James S. Stewart taught Preaching at Edinburg University in Edinburg, Scotland and often lectured at Yale Divinity School, here in America. Stewart was one of the best known preachers of the 20th century. He was born in 1896. In 1980, when he was 84 years old, I wrote him to thank him for a book that he wrote about the life and theology of St. Paul, entitled, “A Man in Christ”, more than 20 years before. Much to my surprise, Stewart wrote me back, saying that my letter, coming in as it did, when he was more than a decade deep in retirement, was like “a bright light in the gloaming to a weary traveler nearing home.” I treasured those words, and for the next 38 years, I kept that letter on display in my study. I treasure something Stewart said in one of his Yale Lectures on Preaching even more. In his lecture, “A Faith to Proclaim,” Stewart wrote:
The central business of preaching today is to tell men and women (and boys and girls) that the same power that took Jesus Christ out of the grave is available to them right now, not just in the hour of death, but in the midst of life.
This morning I am continuing a short series of sermons on the Word of God. In the Bible the Word of God appears in three forms: 1) The Word of God Spoken, 2) The Word of God Written, and 3) The Word of God Incarnate or Made Flesh in Jesus Christ.
Last week, we talked about the Word of God, spoken. We saw that when God wanted to Speak to his people, he spoke through one of his prophets. More than 109 times in the Hebrew Bible we read, “The word of the Lord came to” one of God’s prophets, male and female. Thus God spoke to Isaiah saying, “I have put my words in your mouth.” And God spoke to Jeremiah saying, “If you utter what is precious, and not what is worthless, you will be as my mouth.” Continue reading
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We have a very excited Lent beginning with Communion in the Sanctuary between 6:00 and 7:00 p.m. Ash Wednesday, and ending with Holy Week and Easter.
Shrove Tuesday March 5th
Pastor’s Tea from 2:00 to 3:00 p.m. in the Downstairs Library. Ladies only. Arrive 15 minutes early to greet your friends., and expect the tea to be over precisely at 3:00 p.m. Contact the pastor if you want to attend and have not been contacted. Pastor’s Email: email@example.com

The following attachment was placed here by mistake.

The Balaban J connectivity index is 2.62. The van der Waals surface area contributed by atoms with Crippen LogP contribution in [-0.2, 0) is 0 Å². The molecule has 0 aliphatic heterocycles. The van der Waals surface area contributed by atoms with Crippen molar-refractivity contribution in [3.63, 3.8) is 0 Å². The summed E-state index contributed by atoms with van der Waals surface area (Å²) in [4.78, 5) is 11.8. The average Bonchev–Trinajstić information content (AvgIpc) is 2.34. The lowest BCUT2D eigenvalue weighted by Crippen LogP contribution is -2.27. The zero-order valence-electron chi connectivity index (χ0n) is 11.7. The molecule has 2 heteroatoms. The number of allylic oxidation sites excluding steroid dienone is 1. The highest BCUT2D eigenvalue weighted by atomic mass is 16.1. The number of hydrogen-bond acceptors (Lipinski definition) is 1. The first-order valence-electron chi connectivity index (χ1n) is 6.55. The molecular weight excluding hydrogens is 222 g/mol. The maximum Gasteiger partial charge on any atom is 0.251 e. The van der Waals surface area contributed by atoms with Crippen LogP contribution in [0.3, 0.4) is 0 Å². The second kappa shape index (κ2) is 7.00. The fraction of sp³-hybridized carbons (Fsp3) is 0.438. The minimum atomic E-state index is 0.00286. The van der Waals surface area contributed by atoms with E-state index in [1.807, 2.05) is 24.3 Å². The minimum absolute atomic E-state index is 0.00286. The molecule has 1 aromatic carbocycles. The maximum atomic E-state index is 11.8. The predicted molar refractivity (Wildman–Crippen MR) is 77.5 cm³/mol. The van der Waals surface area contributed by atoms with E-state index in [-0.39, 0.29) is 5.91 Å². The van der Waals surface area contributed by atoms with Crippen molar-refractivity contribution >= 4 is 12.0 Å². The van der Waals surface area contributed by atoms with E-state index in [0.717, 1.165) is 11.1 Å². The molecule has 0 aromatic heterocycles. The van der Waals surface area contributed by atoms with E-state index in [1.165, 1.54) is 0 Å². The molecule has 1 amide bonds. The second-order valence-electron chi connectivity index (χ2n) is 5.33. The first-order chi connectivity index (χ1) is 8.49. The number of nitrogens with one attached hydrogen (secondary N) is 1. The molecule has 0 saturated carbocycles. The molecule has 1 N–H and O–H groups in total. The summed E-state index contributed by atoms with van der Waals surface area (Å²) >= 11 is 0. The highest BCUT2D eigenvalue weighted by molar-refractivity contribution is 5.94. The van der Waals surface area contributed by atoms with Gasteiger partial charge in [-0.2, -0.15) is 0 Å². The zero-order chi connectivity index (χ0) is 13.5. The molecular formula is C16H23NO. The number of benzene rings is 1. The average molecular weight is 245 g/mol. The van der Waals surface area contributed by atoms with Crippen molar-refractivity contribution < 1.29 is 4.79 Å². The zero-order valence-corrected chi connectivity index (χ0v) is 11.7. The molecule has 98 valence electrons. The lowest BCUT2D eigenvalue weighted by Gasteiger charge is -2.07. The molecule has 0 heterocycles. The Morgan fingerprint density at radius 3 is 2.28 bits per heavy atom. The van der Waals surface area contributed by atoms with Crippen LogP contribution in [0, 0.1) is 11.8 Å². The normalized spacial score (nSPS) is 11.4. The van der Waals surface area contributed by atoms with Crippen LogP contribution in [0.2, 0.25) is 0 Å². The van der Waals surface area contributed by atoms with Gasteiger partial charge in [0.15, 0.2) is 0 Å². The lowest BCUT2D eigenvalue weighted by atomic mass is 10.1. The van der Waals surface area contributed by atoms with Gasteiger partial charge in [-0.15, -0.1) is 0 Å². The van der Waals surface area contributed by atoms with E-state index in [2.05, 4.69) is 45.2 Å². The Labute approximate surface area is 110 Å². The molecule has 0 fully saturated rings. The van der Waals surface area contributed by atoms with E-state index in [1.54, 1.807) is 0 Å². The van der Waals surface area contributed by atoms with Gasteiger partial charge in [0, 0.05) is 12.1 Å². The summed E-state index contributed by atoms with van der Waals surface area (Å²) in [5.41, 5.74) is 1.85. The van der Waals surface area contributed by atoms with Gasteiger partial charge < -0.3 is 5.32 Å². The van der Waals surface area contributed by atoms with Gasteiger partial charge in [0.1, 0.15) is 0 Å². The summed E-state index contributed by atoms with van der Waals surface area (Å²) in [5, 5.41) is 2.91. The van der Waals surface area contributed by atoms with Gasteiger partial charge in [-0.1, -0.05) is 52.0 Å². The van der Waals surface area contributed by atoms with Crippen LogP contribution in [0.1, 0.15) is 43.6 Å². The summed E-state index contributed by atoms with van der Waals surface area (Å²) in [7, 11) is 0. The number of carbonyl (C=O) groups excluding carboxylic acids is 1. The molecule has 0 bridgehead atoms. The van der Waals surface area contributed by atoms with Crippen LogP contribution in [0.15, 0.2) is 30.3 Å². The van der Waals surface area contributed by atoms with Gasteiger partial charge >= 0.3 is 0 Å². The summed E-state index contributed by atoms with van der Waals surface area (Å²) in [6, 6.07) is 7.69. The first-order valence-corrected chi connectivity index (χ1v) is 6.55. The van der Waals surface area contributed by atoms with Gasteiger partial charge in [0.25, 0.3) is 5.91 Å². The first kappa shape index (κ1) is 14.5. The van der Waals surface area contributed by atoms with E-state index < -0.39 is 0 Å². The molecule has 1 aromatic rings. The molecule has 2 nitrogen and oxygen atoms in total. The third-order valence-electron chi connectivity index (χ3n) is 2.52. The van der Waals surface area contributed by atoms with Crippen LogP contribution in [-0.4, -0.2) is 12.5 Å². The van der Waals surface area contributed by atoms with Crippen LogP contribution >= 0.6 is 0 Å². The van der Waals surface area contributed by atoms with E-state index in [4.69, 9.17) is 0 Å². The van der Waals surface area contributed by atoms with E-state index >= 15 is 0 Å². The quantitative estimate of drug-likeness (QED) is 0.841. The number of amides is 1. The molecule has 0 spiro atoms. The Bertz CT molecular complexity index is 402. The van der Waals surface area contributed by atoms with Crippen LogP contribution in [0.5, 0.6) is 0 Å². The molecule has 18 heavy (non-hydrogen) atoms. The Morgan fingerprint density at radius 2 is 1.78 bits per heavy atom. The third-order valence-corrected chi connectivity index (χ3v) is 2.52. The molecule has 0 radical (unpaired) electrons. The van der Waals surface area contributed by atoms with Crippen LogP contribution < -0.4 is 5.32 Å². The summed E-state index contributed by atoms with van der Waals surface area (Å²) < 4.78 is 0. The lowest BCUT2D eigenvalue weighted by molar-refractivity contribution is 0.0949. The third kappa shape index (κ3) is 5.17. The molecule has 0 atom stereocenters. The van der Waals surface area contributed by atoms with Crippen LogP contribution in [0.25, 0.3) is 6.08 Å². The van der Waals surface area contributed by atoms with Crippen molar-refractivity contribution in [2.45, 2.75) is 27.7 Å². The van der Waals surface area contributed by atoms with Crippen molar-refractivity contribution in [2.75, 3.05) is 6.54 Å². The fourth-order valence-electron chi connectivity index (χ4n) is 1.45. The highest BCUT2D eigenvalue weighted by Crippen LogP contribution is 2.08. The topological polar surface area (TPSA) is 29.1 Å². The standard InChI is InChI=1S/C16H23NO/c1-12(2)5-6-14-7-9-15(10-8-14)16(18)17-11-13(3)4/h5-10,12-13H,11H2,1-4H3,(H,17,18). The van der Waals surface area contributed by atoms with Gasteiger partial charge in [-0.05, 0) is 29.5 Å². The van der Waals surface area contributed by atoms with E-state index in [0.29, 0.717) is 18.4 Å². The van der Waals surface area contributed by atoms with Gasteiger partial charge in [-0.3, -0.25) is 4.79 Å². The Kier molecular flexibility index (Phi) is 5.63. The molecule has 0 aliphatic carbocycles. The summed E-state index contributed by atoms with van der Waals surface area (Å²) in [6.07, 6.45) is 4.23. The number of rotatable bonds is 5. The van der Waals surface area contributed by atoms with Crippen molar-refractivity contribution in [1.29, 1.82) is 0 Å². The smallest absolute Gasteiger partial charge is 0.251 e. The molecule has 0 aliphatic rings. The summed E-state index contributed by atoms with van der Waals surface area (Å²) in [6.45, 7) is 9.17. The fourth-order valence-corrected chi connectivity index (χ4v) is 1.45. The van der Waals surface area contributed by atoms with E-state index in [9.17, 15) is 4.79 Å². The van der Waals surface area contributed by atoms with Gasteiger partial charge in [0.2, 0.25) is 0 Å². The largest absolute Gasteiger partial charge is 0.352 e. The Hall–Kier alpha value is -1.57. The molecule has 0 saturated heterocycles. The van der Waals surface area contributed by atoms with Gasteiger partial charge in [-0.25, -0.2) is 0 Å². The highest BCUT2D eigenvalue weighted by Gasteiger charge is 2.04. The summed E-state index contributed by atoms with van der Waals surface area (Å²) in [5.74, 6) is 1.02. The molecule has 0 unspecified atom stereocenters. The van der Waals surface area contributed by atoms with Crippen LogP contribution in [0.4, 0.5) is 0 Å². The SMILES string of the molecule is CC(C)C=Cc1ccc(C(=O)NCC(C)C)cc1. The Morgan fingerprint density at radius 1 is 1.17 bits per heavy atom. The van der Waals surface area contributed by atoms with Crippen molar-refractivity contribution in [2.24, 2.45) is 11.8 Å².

Wednesday March 6th
Drop by the church sanctuary from 6:00 to 7:00 p.m. The pastor will be serving the Holy Communion to individuals and small groups every 15 minutes. You are invited to read scripture, pray and meditate until you are ready to receive the Lord’s Supper.
Most of our Lenten Programing will take place on Sunday night at 6:30 to 8:00 p.m. We will gather at 6:30 p.m. for fellowship and refreshments. Special programing will follow at 7:00 p.m., and we will be out by 8:00 p.m.
The Word of God Spoken
This morning I am beginning a short series of sermons on the Word of God. In the Bible the Word of God appears in three forms: 1) The Word of God Spoken, 2) The Word of God Written, and 3) The Word of God Incarnate in Jesus Christ. Today, I am going to talk to you about the Word of God, spoken.
109 times in the Hebrew Bible, our Old Testament we read that “the word of the LORD came to” one of God’s prophets.
God uses a prophet to make God’s Self heard. Thus God spoke to the prophet Isaiah saying, “I have put my words in your mouth.” (Isaiah 51) And God spoke to the prophet Jeremiah saying, “If you utter what is precious, and not what is worthless, you shall be as my mouth.” (Jeremiah 15)
The prophet of God speaks the Word of God to the people of God in times of trial or crisis. Thus, in the days of Ahab the king, the prophet Elijah spoke to the people of Israel when they were flirting with the worship of Baal saying: Continue reading
Last week I told you that Jesus was a life long learner. In Luke 2:11 we read that, as a boy he grew in wisdom and knowledge, and in favor with God and human kind. And in Hebrews 2:9, we read that as an adult, by the grace of God, he tasted death for everyone. If I may borrow a phrase from Whittier, Jesus had “…knowledge never learned of schools.”
Every believer ought to be a life-long learner. John Calvin said that Christian maturity is based upon our maintaining a kind of perpetual adolescence. No matter how old we are, we have got to be ready to learn the lessons that God still wants to teach us, and ready to take-on the tasks that God still sets before. This is true for the youngest and oldest among us. We may retire from a life of labor, but as Christians we never retire. In Revelation 2:10 we read that it is those who are “faithful unto death” that receive “the crown of life.”
This morning, I want to point out that the author of Psalm 71 was a life long leaner. The psalmist reverses the logical flow of life, but he beautifully describes what it means to be a child of the covenant. In verse 5 he writes, “O Lord, you are my hope and my trust from my youth.” Remember the words, “hope” and “trust.” We will come back to them. Then in verse 6 he writes, “Upon you I have leaned from my birth.” Continue reading